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J Vasc Interv Radiol. 2006 Mar;17(3):513-9.

Radiofrequency ablation of small renal cell carcinomas using multitined expandable electrodes: preliminary experience.

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Section of Interventional Radiology, Department of Radiology, University of Pennsylvania School of Medicine, Philadelphia, USA.



Radiofrequency ablation is a minimally invasive, nephron-sparing option for renal cell carcinoma (RCC) in poor surgical candidates. We report our contemporary experience with RCC radiofrequency ablation using multitined expandable electrodes along with an aggressive treatment strategy to displace adjacent viscera away from probe tines. Involution of the treatment zone was assessed over time.


Over a 36-month period, a quality-assurance database identified 22 patients with 26 sporadic RCC who underwent 43 ablations during 27 radiofrequency ablation sessions. The mean age of the cohort was 71 years (range, 47-89 y). Mean RCC diameter was 2.2 cm (range, 1-4 cm). Twenty-six of radiofrequency ablation sessions were performed using multitined expandable electrodes. All ablations used CT guidance with moderate sedation. Adjunctive techniques used during ablation were recorded, as were instances in which ablation mandated penetration of tines beyond the kidney margin. Post-treatment ablation zones were measured from CT/MR images to evaluate serial involution and treatment response.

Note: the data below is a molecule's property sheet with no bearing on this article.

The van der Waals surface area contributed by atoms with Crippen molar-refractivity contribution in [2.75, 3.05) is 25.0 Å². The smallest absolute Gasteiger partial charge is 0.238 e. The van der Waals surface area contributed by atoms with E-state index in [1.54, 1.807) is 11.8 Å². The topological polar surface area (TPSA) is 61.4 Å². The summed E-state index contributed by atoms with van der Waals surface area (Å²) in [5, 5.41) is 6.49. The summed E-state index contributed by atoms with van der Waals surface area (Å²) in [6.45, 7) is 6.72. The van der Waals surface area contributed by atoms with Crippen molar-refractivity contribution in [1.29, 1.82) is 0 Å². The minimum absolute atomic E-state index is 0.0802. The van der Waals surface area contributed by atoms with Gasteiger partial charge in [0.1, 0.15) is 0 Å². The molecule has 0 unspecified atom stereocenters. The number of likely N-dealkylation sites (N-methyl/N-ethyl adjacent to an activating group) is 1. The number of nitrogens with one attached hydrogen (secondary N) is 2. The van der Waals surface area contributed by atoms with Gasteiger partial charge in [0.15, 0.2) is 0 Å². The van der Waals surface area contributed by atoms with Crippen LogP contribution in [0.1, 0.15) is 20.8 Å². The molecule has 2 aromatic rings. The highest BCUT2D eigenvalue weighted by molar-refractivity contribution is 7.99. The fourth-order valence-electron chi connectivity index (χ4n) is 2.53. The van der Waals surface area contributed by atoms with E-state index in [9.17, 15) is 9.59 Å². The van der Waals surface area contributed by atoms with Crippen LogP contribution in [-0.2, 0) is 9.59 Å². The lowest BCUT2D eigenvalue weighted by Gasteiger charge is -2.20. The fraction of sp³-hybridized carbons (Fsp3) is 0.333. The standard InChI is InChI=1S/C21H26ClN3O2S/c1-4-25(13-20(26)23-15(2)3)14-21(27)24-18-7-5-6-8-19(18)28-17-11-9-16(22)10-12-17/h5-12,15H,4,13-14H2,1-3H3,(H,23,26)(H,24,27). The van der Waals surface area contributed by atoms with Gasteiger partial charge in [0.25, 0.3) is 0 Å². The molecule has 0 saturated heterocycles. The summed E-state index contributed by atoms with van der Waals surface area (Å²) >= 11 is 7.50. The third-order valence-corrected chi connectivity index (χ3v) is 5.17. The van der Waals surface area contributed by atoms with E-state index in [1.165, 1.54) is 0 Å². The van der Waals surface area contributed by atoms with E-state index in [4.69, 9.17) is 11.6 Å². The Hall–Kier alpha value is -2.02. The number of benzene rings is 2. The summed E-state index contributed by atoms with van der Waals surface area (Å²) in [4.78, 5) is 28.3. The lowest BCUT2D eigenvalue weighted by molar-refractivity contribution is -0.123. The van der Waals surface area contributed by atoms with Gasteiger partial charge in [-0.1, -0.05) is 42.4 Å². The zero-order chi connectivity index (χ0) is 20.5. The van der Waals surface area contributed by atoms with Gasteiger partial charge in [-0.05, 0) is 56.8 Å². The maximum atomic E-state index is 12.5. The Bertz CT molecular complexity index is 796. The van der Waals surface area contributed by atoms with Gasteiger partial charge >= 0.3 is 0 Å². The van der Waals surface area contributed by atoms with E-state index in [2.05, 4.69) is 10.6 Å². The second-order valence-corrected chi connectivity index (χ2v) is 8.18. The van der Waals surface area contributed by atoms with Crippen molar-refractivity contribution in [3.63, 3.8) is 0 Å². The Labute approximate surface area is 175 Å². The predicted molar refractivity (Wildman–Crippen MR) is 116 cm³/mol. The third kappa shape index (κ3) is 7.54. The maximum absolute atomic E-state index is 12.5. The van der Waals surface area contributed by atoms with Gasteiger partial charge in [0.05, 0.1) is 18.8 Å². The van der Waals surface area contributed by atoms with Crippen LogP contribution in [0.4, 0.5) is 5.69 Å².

Technical success in targeting and ablation was 100%. Follow-up periods ranged from 1 to 31 months (mean, 11.2). During this period, one patient presented with marginal local recurrence and underwent repeat radiofrequency ablation. Adjunctive techniques in four patients included water injection for displacement of the tail of the pancreas (n = 1) or descending colon (n = 3). Deliberate penetration of tines beyond the margins of the kidney was performed in 41% of cases; no hemorrhage occurred in these cases. No major complications occurred. Minor complications occurred in 17% of patients, including asymptomatic pneumothorax, perirenal hematomas, subcutaneous hematoma, and subcutaneous abscess. After 6 months, mean involution of the ablation zone was 15% from baseline volume per year.


Multitined expandable radiofrequency electrodes produce a high rate of local control for small RCCs with a low complication rate, even when tine penetration of the kidney is required for an adequate tumor treatment margin. Adjacent organs can be protected with adjunctive percutaneous maneuvers.

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